• What blessing would one make on leaves from [woody] trees that are routinely eaten? Is it ha'eitz, because they came from a tree? Is it ha-adama, because they're not "fruit" but are vegetative? Is it shehakol, for some other reason?

  • Are there any examples of leaves from [woody] trees that are routinely eaten? If so, do any halachic sources discuss what to make on them?


2 Answers 2


The Shulchan Aruch OC 202:6 discusses the bracha on a caper bush[1]. The caper has multiple edible parts including leaves and berries. The Shulchan Aruch says the berries get a HaEtz because they are the main fruit ("Ikkar HaPeri") and the leaves get a HaAdamah. The Shaar HaTziyun sk 41 says the reason the leaves still get a HaAdamah is because the capers were planted for their leaves as well. He says that when people do not plant the capers for the leaves at all but solely for the fruit than the leaves revert to SheHaKol.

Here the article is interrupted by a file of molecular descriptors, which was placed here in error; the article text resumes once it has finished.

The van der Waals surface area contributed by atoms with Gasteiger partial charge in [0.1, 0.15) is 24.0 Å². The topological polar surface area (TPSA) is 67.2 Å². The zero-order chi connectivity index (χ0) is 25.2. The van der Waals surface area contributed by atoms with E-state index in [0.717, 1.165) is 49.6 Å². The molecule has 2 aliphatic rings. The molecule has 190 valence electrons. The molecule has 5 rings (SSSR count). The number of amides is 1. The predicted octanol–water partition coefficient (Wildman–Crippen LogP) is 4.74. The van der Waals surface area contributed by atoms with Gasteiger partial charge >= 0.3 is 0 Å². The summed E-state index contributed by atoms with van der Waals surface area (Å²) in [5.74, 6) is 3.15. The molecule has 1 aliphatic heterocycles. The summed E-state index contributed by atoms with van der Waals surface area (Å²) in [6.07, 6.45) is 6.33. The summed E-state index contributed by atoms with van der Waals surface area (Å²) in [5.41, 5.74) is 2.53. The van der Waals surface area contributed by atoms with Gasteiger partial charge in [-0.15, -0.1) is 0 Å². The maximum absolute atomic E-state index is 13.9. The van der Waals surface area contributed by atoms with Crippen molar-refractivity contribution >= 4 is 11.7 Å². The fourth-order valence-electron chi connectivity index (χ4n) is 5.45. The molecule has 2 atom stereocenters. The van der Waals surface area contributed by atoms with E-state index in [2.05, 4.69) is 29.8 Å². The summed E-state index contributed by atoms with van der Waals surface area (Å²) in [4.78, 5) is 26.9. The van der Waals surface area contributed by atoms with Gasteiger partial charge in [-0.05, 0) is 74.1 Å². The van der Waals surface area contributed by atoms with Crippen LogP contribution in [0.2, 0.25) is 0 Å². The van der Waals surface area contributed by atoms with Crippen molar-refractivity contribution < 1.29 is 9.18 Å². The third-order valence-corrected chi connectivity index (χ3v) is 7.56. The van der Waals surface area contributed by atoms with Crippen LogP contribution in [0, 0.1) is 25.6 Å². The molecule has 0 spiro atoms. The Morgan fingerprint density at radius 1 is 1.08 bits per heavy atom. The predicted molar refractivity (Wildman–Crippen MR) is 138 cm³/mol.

So in short, if the leaves are the main fruit of the tree they get a HaEtz. If they are not the main fruit but still an intended benfit of planting the tree, they get a HaAdamah. If they are completely unintended, they get a SheHaKol.

[1] Capers are a common plant in parts of Israel and were often cultivated for their fruits. One famous caper-farmer is the Tanna Elazar HaKappar. (see:here)


According to the shulchan aruch harav capers are hoadomo too, being that they are planted for their leaves too.

  • What does this add to my answer?
    – Double AA
    Jan 12, 2016 at 17:44
  • @DoubleAA ... well, I guess it's an additional citation: not only does SA hold that way, but SAH does, too! And not only does MB give that reason, SAH does, too! Seems not a very useful answer: −1.
    – msh210
    Jan 12, 2016 at 17:55
  • 1
    @Ew92 welcome to MiYodeya. Maybe you didn't see it but that question already had an answer. In that case the practice is to only post a new answer if it adds a different perspective or additional sources to the existing question(s). Alternatively if you want to comment on the existing answer, you can do so. Hope you will stick around, seems there is much knowledge you can contribute
    – mbloch
    Jan 12, 2016 at 18:16

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